Sunday 29 July saw the beautiful old Port Louis Theatre chock-a-block full, right up to the seats in the clouds, for the concert offered by top Mauritian artists to "STOP POLICE VIOLENCE".
The Concert was followed by a ceremony chaired by the Mayor and at which the hundreds of people as they came out of the Theatre, lit up candles. This was in the presence of victims of police brutality whose moving and shocking stories were outlined briefly by JUSTICE members, Martine Desmarais and Lindsay Morvan. Mrs Veronique Topize, widow of the musician Kaya, killed in police custody in 1999, after whose death nation-wide protest riots took place, was present with her two children, Azaria and Mumia. Widow Ramlogun sent her good wishes and was absent because of the wedding the same day of her niece. Also present, as victims were, amongst others, Bahim Ajaree, Sebastian Orange (beaten up by the police and who has just won a human rights case), Jerry Cadine, Bala Subaroyan, Mr. Nursoo (MCB cadre), Michael Wing Tin, Stephano and Christopher Martin (minors), and a group of 12 people from Quatre Bornes (of whom 5 are minors), Steve L'Enclume, Martine Desmarais.
The concert was organized following the beating and torture of Nitin Chinien at the hands of the notorious Curepipe team of investigators. Nitin Chinien, is an artist in his own right and is also known from when he, as a child, performed alongside his father the famous committed artists of the 1970's Siven Chinien. Three organizations came together to make this concert a reality. JUSTICE, Association Against Violence by Officers of the State set up a few years ago by activists of different organizations including Lalit, together with the Ad Hoc "Committee for the Support of Nitin Chinien" and the Municipality of Port Louis, all three excelled in organizing a memorable event, full of emotion and a unified demand for an end to police brutality. This event marks a new stage in the struggle against police aggression on suspects, witnesses and the public in general.
The first two of these organizations, as people may be aware, had got quite far in negotiations with the Municipality of Curepipe for a similar concert to have been held on 7 July. However, one or two Municipal Councillors in Curepipe announced that they would set up a "support committee for the three police officers suspended in the Nitin Chinien brutality case", thus dividing the Municipality. There is a strong current around businessmen in Curepipe to support the Curepipe CID team, a team which overlaps with the equally notorious MCIT (Major Crimes Investigation Team) under Prem Raddhoa. This is the first time, and as such it is a victory, that police officers formally accused of brutality have been suspended immediately, and the police involved in violence clearly got their support networks into action to prevent the Curepipe Municipality from going ahead, by threatening to split it politically.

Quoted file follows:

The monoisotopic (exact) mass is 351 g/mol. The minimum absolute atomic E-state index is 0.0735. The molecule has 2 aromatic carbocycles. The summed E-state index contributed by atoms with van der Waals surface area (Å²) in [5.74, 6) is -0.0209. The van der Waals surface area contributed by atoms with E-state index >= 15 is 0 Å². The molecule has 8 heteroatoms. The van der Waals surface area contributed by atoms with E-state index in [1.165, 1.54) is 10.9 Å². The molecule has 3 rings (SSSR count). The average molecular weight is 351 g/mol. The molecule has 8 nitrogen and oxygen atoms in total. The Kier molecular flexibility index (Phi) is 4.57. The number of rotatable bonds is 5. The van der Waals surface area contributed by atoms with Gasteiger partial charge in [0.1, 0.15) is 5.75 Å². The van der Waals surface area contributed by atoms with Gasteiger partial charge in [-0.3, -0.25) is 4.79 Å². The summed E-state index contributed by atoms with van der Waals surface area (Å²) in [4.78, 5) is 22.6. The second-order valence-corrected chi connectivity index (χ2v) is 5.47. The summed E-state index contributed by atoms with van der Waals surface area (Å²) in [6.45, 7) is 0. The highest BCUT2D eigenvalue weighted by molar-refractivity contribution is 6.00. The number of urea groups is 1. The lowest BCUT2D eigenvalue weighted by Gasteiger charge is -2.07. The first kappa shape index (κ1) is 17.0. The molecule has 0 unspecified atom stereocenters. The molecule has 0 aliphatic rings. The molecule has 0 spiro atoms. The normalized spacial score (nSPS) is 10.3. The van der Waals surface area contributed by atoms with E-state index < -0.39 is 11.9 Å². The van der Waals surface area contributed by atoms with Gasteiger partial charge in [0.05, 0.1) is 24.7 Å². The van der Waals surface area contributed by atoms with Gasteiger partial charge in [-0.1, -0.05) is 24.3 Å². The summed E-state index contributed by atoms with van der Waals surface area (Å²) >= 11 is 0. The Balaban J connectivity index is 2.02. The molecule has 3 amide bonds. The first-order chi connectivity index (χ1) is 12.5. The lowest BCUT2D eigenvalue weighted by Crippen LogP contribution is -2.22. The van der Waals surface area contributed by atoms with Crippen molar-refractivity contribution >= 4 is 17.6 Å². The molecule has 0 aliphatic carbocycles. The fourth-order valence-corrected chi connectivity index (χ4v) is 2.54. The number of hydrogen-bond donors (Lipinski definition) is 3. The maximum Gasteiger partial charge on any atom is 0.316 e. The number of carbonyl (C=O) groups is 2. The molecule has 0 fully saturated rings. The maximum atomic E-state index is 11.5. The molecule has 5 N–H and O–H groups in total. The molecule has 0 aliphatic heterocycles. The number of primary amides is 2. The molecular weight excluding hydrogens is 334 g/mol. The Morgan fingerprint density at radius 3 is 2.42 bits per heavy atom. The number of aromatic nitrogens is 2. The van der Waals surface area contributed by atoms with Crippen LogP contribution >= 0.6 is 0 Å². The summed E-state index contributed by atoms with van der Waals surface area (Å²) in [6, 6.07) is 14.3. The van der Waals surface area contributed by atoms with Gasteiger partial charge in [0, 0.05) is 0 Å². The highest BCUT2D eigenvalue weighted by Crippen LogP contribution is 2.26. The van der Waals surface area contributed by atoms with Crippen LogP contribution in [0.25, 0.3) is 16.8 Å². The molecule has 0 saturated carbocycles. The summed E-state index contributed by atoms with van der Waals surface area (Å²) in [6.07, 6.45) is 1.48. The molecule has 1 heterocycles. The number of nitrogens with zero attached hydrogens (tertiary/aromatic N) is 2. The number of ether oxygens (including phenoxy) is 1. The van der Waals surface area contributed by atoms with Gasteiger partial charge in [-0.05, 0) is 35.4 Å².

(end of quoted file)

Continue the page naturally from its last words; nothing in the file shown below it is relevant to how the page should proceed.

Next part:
The Mayor of Port Louis, Reza Issack, however, agreed to hold the concert. He did not back out. Instead he gave a hard-hitting speech against violence by the very people who are paid to keep the peace and to protect people. He also stated publicly that he knew that "some" had "backed out" of the action being organised by Justice and the Nitin Chinien Support Committee, but that "when you believe in something, you should not back out because when you do that, you let others lose momentum, and lose confidence in their action". He also said that the Municipality of Port Louis is open to all currents of opinion: "Even though councillors are elected on a political basis, once elected, they are supposed to represent the people".
Both Mayors (Curepipe and Port Louis) are in the same party, the Labour Party. What this shows is that increasing numbers of people are taking a stand against police violence, and they come from all political parties. At the Press Conference announcing the Concert, the Mayor of Port Louis has drawn attention to the fact that his Council, once elected, represents all the people, and that there are "different political currents" present amongst the organizers. This was obvious to everyone. As well as the Mayor, of Labour, there was Marc Marie, for JUSTICE, but also in the MMM Curepipe regional, as well as Lindsay Morvan, for JUSTICE, also now President of the PMXD, and Lindsey Collen, Rajni Lallah and Alain Ah-Vee, all for JUSTICE, and leading members of LALIT. At the concert, there was one MSM Member of the National Assembly, Sheila Grenade, who responded to the special invitation to MP's to be present, as well as PMSD MP, Eric Guimbeau for the candle-light ceremony.